The best protection against future conflict over unused embryos is to enter into a legal agreement in which both parties agree upon their disposition and the rights and obligations of both parties are clearly stated. Unfortunately, as I told The New York Times, too many couples find themselves embroiled in a conflict fraught with emotional and financial consequences. In some cases, they may even risk being forced into parenthood unwillingly, should their former partner be allowed to bring any unused embryos to term.
We followed for several years the case of actress Sophia Vergara, whose former fiancé Nick Loeb challenged the 2013 clinic agreement (both of them signed) and attempted to gain custody of embryos they created together before separating. Loeb wanted to allow the embryos to be born via surrogate, against the wishes of Vergara, who had since married another man. After Loeb tried to move the case to Louisiana, where an as-yet untested 1986 law grants unborn embryos “judicial personhood,” the matter finally ended up back in Los Angeles Superior Court, where Vergara prevailed.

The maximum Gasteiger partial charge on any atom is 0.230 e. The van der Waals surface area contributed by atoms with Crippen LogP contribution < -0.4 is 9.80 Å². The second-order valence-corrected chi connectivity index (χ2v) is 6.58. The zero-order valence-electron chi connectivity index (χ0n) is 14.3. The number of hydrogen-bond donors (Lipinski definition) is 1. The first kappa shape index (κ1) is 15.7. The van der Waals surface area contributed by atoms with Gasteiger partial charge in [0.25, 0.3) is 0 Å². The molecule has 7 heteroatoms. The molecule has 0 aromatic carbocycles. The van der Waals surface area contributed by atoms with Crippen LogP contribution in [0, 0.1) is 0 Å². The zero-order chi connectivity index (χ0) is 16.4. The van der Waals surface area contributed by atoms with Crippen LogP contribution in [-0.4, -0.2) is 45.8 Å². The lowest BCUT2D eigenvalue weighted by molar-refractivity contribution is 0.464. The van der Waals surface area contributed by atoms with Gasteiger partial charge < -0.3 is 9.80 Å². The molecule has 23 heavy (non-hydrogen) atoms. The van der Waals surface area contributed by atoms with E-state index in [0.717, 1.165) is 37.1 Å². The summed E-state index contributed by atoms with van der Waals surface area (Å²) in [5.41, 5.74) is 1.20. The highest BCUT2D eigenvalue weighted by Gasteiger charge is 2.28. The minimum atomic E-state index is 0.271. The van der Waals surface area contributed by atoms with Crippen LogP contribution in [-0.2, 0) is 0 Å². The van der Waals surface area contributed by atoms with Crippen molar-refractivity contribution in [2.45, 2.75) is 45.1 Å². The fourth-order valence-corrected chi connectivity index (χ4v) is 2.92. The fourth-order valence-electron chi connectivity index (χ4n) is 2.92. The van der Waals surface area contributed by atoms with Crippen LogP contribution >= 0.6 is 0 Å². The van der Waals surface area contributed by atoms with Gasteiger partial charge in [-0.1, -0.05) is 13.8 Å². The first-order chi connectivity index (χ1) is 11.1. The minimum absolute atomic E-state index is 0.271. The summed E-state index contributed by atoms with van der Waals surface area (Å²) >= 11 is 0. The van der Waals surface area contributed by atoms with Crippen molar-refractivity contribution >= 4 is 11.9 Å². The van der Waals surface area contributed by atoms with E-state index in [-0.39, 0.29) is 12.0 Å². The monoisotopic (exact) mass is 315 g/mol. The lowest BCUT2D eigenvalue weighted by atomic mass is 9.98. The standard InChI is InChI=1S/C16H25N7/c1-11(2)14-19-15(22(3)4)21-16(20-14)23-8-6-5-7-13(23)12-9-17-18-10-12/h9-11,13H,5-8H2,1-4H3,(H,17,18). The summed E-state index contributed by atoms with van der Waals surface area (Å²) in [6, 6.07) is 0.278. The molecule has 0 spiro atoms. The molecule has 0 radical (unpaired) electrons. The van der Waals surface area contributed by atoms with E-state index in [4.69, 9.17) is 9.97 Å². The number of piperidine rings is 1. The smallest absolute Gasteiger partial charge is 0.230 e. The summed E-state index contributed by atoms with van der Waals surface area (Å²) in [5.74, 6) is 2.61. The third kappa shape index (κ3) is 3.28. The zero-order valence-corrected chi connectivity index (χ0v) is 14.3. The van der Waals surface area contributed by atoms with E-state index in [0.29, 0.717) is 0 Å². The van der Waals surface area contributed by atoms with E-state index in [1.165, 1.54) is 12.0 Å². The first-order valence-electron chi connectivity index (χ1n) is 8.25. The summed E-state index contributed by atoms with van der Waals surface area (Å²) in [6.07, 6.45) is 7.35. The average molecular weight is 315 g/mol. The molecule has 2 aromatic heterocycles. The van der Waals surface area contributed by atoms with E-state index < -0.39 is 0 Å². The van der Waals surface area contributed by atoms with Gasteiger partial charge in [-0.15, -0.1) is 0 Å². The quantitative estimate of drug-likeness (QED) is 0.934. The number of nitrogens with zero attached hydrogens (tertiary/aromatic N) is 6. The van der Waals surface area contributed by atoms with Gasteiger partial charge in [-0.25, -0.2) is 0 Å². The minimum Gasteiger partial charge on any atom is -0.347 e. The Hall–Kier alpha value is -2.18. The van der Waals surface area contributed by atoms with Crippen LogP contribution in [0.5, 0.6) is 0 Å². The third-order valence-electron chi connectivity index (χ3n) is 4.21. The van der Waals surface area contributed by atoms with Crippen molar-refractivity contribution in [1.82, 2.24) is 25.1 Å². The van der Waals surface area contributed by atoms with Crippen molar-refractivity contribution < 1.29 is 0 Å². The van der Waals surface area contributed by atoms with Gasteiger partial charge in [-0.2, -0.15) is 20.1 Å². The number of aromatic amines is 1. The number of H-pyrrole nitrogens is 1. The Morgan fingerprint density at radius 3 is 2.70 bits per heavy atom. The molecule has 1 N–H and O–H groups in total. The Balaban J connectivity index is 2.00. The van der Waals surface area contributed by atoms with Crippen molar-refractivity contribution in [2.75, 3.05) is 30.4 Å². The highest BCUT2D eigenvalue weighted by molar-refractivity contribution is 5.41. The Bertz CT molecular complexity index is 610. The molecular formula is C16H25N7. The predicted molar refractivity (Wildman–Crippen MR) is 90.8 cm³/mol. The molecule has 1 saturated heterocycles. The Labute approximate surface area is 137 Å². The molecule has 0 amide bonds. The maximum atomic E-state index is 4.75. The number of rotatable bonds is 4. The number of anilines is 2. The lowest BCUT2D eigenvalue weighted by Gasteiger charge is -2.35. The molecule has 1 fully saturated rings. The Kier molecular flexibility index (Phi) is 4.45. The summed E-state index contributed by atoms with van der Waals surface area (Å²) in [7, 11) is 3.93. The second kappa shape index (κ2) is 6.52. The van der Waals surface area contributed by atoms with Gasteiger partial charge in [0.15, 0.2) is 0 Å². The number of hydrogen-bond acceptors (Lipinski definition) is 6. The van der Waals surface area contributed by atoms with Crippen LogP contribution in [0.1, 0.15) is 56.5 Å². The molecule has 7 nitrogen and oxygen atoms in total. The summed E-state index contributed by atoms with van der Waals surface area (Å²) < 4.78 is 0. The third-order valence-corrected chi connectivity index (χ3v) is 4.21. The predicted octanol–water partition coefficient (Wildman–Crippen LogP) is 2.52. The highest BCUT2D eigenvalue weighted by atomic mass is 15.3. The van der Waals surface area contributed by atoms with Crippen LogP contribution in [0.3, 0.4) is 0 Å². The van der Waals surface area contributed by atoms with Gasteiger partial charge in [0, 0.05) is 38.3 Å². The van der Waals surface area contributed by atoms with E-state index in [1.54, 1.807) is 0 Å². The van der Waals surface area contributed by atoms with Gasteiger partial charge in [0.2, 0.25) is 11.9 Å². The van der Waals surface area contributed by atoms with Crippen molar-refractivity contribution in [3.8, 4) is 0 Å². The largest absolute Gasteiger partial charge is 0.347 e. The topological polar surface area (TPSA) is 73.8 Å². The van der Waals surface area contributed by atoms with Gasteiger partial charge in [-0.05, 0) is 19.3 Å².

As shocking as it sounds for any court to force a person to procreate unwillingly, we reported in 2018 on a new Arizona law mandating that custody of any cryopreserved embryos be granted to the divorcing spouse who “intends to allow the in vitro human embryos to develop to birth”—even if there is an existing legal contract or medical consent form governing disposition of the embryos.
“In other words, the new law effectively renders any existing disposition agreement null and void,” I wrote. “It is a shocking, and possibly unconstitutional, infringement on a person’s right NOT to procreate.”
The Arizona law has not yet been tested in court. Another embryo custody dispute, Terrell v. Torres, is what spurred the (likely unconstitutional) legislation.